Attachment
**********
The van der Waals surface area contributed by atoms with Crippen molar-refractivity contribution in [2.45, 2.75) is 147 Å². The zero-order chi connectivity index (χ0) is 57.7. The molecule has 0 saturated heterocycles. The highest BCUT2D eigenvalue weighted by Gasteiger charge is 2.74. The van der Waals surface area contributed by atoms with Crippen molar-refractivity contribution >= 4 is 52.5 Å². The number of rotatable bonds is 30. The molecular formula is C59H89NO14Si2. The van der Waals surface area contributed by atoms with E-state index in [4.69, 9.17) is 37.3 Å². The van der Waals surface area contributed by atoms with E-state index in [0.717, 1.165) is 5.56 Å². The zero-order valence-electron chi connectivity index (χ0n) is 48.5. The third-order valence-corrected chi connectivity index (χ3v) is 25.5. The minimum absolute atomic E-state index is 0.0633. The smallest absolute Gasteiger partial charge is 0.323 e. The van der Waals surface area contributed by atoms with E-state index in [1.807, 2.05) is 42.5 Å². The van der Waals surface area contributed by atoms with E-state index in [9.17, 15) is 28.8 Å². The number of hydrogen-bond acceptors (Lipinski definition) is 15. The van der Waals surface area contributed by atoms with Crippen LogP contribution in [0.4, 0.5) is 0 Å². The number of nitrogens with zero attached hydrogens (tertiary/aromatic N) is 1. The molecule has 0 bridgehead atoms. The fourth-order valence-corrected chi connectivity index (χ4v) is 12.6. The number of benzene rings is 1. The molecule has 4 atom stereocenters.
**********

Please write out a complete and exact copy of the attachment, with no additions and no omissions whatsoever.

The van der Waals surface area contributed by atoms with Crippen molar-refractivity contribution in [2.45, 2.75) is 147 Å². The zero-order chi connectivity index (χ0) is 57.7. The molecule has 0 saturated heterocycles. The highest BCUT2D eigenvalue weighted by Gasteiger charge is 2.74. The van der Waals surface area contributed by atoms with Crippen molar-refractivity contribution >= 4 is 52.5 Å². The number of rotatable bonds is 30. The molecular formula is C59H89NO14Si2. The van der Waals surface area contributed by atoms with E-state index in [4.69, 9.17) is 37.3 Å². The van der Waals surface area contributed by atoms with E-state index in [0.717, 1.165) is 5.56 Å². The zero-order valence-electron chi connectivity index (χ0n) is 48.5. The third-order valence-corrected chi connectivity index (χ3v) is 25.5. The minimum absolute atomic E-state index is 0.0633. The smallest absolute Gasteiger partial charge is 0.323 e. The van der Waals surface area contributed by atoms with E-state index in [1.807, 2.05) is 42.5 Å². The van der Waals surface area contributed by atoms with E-state index in [9.17, 15) is 28.8 Å². The number of hydrogen-bond acceptors (Lipinski definition) is 15. The van der Waals surface area contributed by atoms with Crippen LogP contribution in [0.4, 0.5) is 0 Å². The number of nitrogens with zero attached hydrogens (tertiary/aromatic N) is 1. The molecule has 0 bridgehead atoms. The fourth-order valence-corrected chi connectivity index (χ4v) is 12.6. The number of benzene rings is 1. The molecule has 4 atom stereocenters.